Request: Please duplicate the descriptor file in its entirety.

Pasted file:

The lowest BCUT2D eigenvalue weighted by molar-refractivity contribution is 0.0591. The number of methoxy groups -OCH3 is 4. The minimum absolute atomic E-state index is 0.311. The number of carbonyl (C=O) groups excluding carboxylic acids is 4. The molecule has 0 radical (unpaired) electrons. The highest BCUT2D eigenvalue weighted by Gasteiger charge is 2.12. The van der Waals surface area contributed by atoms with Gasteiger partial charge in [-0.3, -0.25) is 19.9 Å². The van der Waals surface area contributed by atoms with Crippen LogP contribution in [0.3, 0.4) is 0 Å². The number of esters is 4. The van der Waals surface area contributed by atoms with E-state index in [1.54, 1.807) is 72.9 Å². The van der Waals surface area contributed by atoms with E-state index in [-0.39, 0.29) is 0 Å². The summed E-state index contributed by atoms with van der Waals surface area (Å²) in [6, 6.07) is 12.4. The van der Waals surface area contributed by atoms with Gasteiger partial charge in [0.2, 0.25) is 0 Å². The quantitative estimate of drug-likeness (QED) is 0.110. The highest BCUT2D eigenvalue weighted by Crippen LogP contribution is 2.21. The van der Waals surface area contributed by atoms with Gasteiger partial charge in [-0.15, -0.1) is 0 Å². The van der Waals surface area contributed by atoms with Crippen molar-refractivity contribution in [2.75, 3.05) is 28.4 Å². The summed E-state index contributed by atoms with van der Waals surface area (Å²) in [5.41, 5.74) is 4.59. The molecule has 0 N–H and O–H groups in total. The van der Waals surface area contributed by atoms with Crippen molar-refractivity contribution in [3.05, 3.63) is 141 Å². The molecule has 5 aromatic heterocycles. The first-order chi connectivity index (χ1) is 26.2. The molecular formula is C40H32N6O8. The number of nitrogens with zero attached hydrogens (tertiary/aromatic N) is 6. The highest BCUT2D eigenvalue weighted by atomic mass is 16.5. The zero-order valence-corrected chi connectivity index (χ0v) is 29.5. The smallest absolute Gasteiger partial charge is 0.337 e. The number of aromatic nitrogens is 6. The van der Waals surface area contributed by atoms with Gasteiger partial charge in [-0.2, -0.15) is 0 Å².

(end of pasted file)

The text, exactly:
The lowest BCUT2D eigenvalue weighted by molar-refractivity contribution is 0.0591. The number of methoxy groups -OCH3 is 4. The minimum absolute atomic E-state index is 0.311. The number of carbonyl (C=O) groups excluding carboxylic acids is 4. The molecule has 0 radical (unpaired) electrons. The highest BCUT2D eigenvalue weighted by Gasteiger charge is 2.12. The van der Waals surface area contributed by atoms with Gasteiger partial charge in [-0.3, -0.25) is 19.9 Å². The van der Waals surface area contributed by atoms with Crippen LogP contribution in [0.3, 0.4) is 0 Å². The number of esters is 4. The van der Waals surface area contributed by atoms with E-state index in [1.54, 1.807) is 72.9 Å². The van der Waals surface area contributed by atoms with E-state index in [-0.39, 0.29) is 0 Å². The summed E-state index contributed by atoms with van der Waals surface area (Å²) in [6, 6.07) is 12.4. The van der Waals surface area contributed by atoms with Gasteiger partial charge in [0.2, 0.25) is 0 Å². The quantitative estimate of drug-likeness (QED) is 0.110. The highest BCUT2D eigenvalue weighted by Crippen LogP contribution is 2.21. The van der Waals surface area contributed by atoms with Gasteiger partial charge in [-0.15, -0.1) is 0 Å². The van der Waals surface area contributed by atoms with Crippen molar-refractivity contribution in [2.75, 3.05) is 28.4 Å². The summed E-state index contributed by atoms with van der Waals surface area (Å²) in [5.41, 5.74) is 4.59. The molecule has 0 N–H and O–H groups in total. The van der Waals surface area contributed by atoms with Crippen molar-refractivity contribution in [3.05, 3.63) is 141 Å². The molecule has 5 aromatic heterocycles. The first-order chi connectivity index (χ1) is 26.2. The molecular formula is C40H32N6O8. The number of nitrogens with zero attached hydrogens (tertiary/aromatic N) is 6. The highest BCUT2D eigenvalue weighted by atomic mass is 16.5. The zero-order valence-corrected chi connectivity index (χ0v) is 29.5. The smallest absolute Gasteiger partial charge is 0.337 e. The number of aromatic nitrogens is 6. The van der Waals surface area contributed by atoms with Gasteiger partial charge in [-0.2, -0.15) is 0 Å².